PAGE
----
At the same time, I also gauged how often managers opted to let their hitters swing away with a man on first and no outs. A common reason for instituting the sac bunt is to avoid a double play, so I kept track of double plays as well. Furthermore, I tallied how many runs were scored in innings where sac bunts were not employed.

Because of the DH rule, bunts are a bit fewer and farther between in the Pacific League (23 to the Central League’s 34). However, there were still plenty of them to go around. It should also be noted that I did not attempt to control for fielding errors or other such anomalies that might artificially inflate the number of runs scored. Therefore, it is probably safe to say that this analysis is being quite generous in its consideration of how productive sac bunts have been since the end of July.


There were 57 bunts in the 34 games that I sifted through. Each of them came with no outs and a man on first base, and a total of 14 runs scored following the bunt being laid down. This accounts for roughly 0.23 runs crossing home plate per bunt.

This compares unfavorably with the relative run value of the decision not to bunt in the same situation. There were a total of 156 instances where a man was on first with no outs, and the manager did not call for a sac bunt. I will call these situations, in acknowledgment of the common fear, double play opportunities (DPOs).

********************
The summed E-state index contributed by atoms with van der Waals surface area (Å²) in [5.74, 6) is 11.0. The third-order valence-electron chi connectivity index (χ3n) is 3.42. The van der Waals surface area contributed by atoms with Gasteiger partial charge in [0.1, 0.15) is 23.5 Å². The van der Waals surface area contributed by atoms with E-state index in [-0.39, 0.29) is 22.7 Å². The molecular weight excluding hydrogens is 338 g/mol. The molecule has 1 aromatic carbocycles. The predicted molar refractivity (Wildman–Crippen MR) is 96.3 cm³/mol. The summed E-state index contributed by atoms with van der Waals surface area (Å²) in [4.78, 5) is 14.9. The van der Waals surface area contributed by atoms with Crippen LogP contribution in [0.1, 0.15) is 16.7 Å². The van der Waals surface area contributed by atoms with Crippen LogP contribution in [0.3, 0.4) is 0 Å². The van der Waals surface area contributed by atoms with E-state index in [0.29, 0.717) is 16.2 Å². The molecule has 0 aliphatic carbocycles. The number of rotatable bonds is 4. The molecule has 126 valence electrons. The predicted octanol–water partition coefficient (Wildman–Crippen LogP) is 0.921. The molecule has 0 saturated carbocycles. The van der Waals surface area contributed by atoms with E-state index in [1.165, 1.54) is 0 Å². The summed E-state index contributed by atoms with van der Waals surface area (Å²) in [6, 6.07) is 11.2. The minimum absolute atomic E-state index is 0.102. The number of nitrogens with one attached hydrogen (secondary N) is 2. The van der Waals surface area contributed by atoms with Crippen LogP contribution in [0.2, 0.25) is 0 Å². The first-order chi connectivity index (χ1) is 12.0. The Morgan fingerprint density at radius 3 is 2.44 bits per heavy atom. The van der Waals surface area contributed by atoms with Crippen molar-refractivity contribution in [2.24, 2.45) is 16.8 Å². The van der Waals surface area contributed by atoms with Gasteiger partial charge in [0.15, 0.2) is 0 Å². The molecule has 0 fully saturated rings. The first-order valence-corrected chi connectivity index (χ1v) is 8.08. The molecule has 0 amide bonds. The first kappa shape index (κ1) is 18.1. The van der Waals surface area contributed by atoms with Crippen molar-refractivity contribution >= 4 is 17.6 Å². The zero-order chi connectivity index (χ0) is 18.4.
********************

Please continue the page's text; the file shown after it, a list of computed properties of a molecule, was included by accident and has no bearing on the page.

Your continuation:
As can be expected, a chunk of those DPOs did actually end with the worst-case scenario. Double plays were turned on 20 occasions, accounting for 13% of all DPOs. While double plays are definitely a momentum shifter, it’s difficult to see how a 13% chance of something happening is scary enough to pass up on Tanaka’s 34% OBP. Miyamoto, another Tokyo player frequently called upon to bunt, has an OBP of 33%. In fact, there isn’t a single hitter (with at least 20 at-bats this season) on the the Tokyo Swallows first team that has an OBP lower than 13% (or .130 in baseball lingo).

I’m obviously simplifying things here, but it’s not that hard to see why we might want to limit sac bunts to players who can’t control the strike zone (and draw a walk) or swing a bat effectively.

Aside from the double plays that were actually turned, there were obviously many other outs recorded. However, 101 runs scored from those 156 DPOs. That works out to a simplified run expectancy of about 0.65 runs per decision not to give up an out for free. That is more than 2.5 times the run value attributed to a sacrifice bunt.

One of the limitations of this analysis is that it deals with a very small number of games. A more in-depth coverage of Expected Runs is in order within NPB so that we can see how closely the numbers match the available data from MLB.

However, no matter how small the sample size is, there seems to be little doubt that larger-scale studies will corroborate the available evidence.


Many a manager’s fallback strategy, the sacrifice bunt, can be attributed to any one of a number of influences. One of them is pure habit. The sac bunt has been an integral part of baseball for as long as these men and their fathers have been alive.

Another reason might be the desire to save face. Getting a guy on second base, no matter what the cost, makes it look like you created a chance to score. And that seems to count for a lot, especially in Japan.

However, in the beautiful words of Little Brother, some of us have already “…reach[ed] the conclusion that every now and then you gotta ask yourself: do you really want to win or just look good losing?”

And some managers have started to listen to the logical arguments (and maybe Little Brother as well) against the kneejerk application of such a wasteful strategy. More importantly, they have shown that it is possible to win while using it sparingly (or hardly at all).